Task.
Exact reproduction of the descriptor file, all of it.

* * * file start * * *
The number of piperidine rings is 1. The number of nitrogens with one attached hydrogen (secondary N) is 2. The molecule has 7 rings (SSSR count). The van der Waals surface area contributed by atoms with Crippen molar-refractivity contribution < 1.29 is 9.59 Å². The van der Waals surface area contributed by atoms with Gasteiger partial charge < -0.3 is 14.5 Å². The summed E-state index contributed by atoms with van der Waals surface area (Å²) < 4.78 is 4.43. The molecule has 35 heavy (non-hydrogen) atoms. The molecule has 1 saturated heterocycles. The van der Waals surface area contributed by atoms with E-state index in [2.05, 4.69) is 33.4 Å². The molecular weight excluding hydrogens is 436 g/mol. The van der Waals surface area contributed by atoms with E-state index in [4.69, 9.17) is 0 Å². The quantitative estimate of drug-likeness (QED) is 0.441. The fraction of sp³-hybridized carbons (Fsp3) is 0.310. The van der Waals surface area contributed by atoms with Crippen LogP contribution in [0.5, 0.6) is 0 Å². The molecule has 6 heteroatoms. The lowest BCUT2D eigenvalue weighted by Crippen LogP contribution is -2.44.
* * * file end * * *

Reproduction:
The number of piperidine rings is 1. The number of nitrogens with one attached hydrogen (secondary N) is 2. The molecule has 7 rings (SSSR count). The van der Waals surface area contributed by atoms with Crippen molar-refractivity contribution < 1.29 is 9.59 Å². The van der Waals surface area contributed by atoms with Gasteiger partial charge < -0.3 is 14.5 Å². The summed E-state index contributed by atoms with van der Waals surface area (Å²) < 4.78 is 4.43. The molecule has 35 heavy (non-hydrogen) atoms. The molecule has 1 saturated heterocycles. The van der Waals surface area contributed by atoms with E-state index in [2.05, 4.69) is 33.4 Å². The molecular weight excluding hydrogens is 436 g/mol. The van der Waals surface area contributed by atoms with E-state index in [4.69, 9.17) is 0 Å². The quantitative estimate of drug-likeness (QED) is 0.441. The fraction of sp³-hybridized carbons (Fsp3) is 0.310. The van der Waals surface area contributed by atoms with Crippen LogP contribution in [0.5, 0.6) is 0 Å². The molecule has 6 heteroatoms. The lowest BCUT2D eigenvalue weighted by Crippen LogP contribution is -2.44.